Don Mouth Naturalization and Port Lands Flood Protection Project

Construction on the Don Mouth Naturalization and Port Lands Flood Protection Project began in 2017. The new river mouth is expected to open in 2024!

You can learn more about this exciting project from Waterfront Toronto:


The Don Mouth Naturalization and Port Lands Flood Protection Project is a precedent-setting undertaking to revitalize the mouth of the Don River.

The project — now known as the Port Lands Flood Protection (PLFP) project — will ultimately transform the existing mouth of the Don River, including the Keating Channel, into a healthier, more naturalized river outlet, while simultaneously providing critical flood protection to 240 ha of Toronto’s eastern waterfront.

aerial view of the Toronto port lands and mouth of the Don River

Waterfront Toronto is building 1,000 m of new river channel and flood plain, 13 ha of new coastal wetland, and 4 ha of terrestrial habitat.

The project is creating crucial flood protection and ecological habitat restoration, while integrating development, transportation, infrastructure, and the re-naturalized river mouth into a harmonious whole.

PLFP is a key component of Waterfront Toronto and the City of Toronto’s plans to renew and revitalize Toronto’s waterfront.

Construction Progress

Construction Progress in the Port Lands – March 2021

In the video above from Waterfront Toronto, you can see the new river valley starting to take shape. It will average approximately 100 metres wide, cutting a kilometre-long path along Don Roadway and west across Cherry Street, ending in a new, renaturalized river mouth.


A Brief History of the Port Lands

Today, the form and function of the Don River mouth differs dramatically from the time of European settlement, when the lands along the lakefront were extensive forest and marsh habitats. Ashbridge’s Bay Marsh was a 560 ha wetland at the mouth of the Don.

Since the late 1700s, the Don River watershed has undergone profound changes. A host of industrial activity along its banks, from sawmills to cattle processing to petroleum storage, combined with years of lakefilling and other shoreline alterations, resulted in significant impacts to the physical, chemical, and biological form and function of the Don River.

Plan of the City of Toronto - 1894
Plan of the City of Toronto, 1894. Image courtesy of the Don Valley Historical Mapping Project by Jennifer Bonnell & Marcel Fortin, 2009. A member project of NiCHE in partnership with the University of Toronto Libraries. View the original map. Used under a Creative Commons Attribution 2.5 Canada License.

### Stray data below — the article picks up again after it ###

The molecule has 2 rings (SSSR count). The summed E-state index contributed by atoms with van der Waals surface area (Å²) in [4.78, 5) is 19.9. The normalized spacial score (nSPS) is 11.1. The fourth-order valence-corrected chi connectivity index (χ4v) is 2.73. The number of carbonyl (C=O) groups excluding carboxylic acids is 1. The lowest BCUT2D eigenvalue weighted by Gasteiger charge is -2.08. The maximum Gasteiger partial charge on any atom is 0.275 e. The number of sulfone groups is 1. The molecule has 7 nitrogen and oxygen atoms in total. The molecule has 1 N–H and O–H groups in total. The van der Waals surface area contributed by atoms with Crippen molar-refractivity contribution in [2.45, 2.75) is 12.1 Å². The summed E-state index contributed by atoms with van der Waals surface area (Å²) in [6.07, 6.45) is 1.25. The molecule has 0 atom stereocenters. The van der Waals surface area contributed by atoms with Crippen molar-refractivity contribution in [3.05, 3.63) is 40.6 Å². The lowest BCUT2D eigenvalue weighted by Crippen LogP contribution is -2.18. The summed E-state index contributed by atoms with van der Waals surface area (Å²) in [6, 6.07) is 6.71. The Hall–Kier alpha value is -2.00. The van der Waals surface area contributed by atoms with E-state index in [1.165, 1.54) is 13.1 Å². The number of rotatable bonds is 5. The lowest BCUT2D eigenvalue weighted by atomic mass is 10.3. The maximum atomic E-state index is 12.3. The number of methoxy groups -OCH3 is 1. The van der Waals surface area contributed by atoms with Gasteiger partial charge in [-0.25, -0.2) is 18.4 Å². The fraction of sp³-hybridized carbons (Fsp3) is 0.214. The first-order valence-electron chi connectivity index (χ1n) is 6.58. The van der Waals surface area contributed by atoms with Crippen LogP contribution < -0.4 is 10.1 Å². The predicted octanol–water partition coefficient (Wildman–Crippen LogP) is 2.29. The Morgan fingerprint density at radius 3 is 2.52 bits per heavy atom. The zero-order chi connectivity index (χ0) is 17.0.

Today, Waterfront Toronto, Toronto and Region Conservation Authority (TRCA) and the City of Toronto are working together to improve and rehabilitate the mouth of the Don River.

To learn more about the history of the Port Lands, please see Chapter 3 of the Don Mouth Naturalization and Port Lands Flood Protection Project Environmental Assessment (EA).

Learn more about PLFP

Project History at a Glance

November 7, 2020 – Arrival of the new Cherry Street North LRT Bridge.

May 2019 – Port Lands Flood Protection construction update: Digging the new river.

November 28, 2018 – Waterfront Toronto breaks ground on river valley of Port Lands Flood Protection Project.

October 26, 2017 – The first phase of work begins with the Cherry Street Stormwater & Lakefilling Project.

June 28th, 2017 – TRCA, Waterfront Toronto, and the City of Toronto receive $1.25 billion in tri-government funding to undertake the Port Lands Flood Protection Project.

October 20, 2016 – Waterfront Toronto releases Due Diligence Report on Port Lands Flood Protection.

September 14, 2016 – Waterfront Toronto to receive $65 million in tri-government funding through the Clean Water and Wastewater Fund for first phase of construction: Cherry Street Stormwater & Lakefilling Project (formerly Essroc Quay).

January 28, 2015 – The Minister of the Environment and Climate Change provides approval to proceed with the Project.

October 2014 – The 2014 Lower Don Lands Environmental Assessment Master Plan Addendum and Environmental Study Report is approved.

May 2010 – Toronto City Council approves the Lower Don Lands Infrastructure Master Plan — a report that coordinates and integrates the development of municipal infrastructure and services with the naturalization and flood protection of the Don Mouth.

August 17, 2006Environmental Assessment Terms of Reference approved by Ontario Ministry of the Environment.